Imagine taking a picture, without a camera. If that sound ridiculous, it's because it is—but it's also exactly what a team of researchers from the University of Glasgow, UK, have been doing.
This picture wasn't created using two multi-pixel sensors like most 3D images—but with a technique called ghost imaging, which for the first time has been extended to work in three dimensions. Ghost imaging records images of objects by recording light that doesn't actually hit them.
It sounds weird, but a single-pixel sensor can rely on paired light sources—say, a split laser beam—to gather intensity information that is later computationally reconstructed into an image. New Scientists describes how the 3D technique works:
A projector shines hundreds of random computer-generated, black-and-white patterns on an object, while four single-pixel detectors record the amount of light reflected back. Patterns that happen to match the shape of the object reflect more light than those that don't. The computer weights each black-and-white pattern according to the intensity recorded by the detectors and overlays the results, so that a picture of the object gradually emerges. The 3D system's four detectors are placed above, below and on either side of the projector. These detectors measure slightly varying intensities of reflected light and create pictures with different shading.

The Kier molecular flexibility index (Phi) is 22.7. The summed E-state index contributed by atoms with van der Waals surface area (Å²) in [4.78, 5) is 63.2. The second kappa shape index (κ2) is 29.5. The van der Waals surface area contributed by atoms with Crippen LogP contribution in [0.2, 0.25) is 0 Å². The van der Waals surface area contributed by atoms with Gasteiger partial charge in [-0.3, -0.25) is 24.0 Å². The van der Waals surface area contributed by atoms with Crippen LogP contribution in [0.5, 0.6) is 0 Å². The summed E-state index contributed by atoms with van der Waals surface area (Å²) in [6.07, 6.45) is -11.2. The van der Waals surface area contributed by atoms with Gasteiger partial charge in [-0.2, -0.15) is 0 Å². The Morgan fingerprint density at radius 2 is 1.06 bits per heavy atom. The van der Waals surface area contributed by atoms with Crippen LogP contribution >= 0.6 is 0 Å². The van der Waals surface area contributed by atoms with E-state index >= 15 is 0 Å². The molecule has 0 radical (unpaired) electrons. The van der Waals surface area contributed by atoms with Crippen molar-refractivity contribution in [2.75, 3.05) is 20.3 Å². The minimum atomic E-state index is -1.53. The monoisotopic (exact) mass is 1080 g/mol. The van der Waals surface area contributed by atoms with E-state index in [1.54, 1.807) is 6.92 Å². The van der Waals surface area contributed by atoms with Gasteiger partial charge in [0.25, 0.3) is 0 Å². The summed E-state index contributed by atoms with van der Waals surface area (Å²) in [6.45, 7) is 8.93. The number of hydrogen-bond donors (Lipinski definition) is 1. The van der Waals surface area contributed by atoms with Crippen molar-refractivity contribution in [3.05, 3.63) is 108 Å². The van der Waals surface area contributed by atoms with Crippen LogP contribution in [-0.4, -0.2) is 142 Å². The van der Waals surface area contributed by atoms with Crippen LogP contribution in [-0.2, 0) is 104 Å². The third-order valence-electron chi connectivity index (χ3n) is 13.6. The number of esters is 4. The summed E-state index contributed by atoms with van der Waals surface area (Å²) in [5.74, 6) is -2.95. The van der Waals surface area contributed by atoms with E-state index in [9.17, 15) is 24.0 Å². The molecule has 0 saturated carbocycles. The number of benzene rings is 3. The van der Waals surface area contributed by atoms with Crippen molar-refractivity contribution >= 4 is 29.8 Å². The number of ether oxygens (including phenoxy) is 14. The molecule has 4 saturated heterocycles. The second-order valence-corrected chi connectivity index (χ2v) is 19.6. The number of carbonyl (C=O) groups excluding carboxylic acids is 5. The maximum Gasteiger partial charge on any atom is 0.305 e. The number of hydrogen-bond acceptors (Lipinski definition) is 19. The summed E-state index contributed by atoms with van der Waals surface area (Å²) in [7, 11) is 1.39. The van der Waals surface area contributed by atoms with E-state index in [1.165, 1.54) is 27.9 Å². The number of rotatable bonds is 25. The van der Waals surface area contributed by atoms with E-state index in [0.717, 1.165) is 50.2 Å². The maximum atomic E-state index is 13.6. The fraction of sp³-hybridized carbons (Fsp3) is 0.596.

The result, published in Science, turns out to be exactly the same as if an ordinary camera were placed where the projector sits and the sensors were replaced with light bulbs. The results sure look neat, but they could be useful, too—because of the indirect way in which the images are acquired, the researchers reckon it could be used for surveillance cameras of the future. [Science via New Scientist]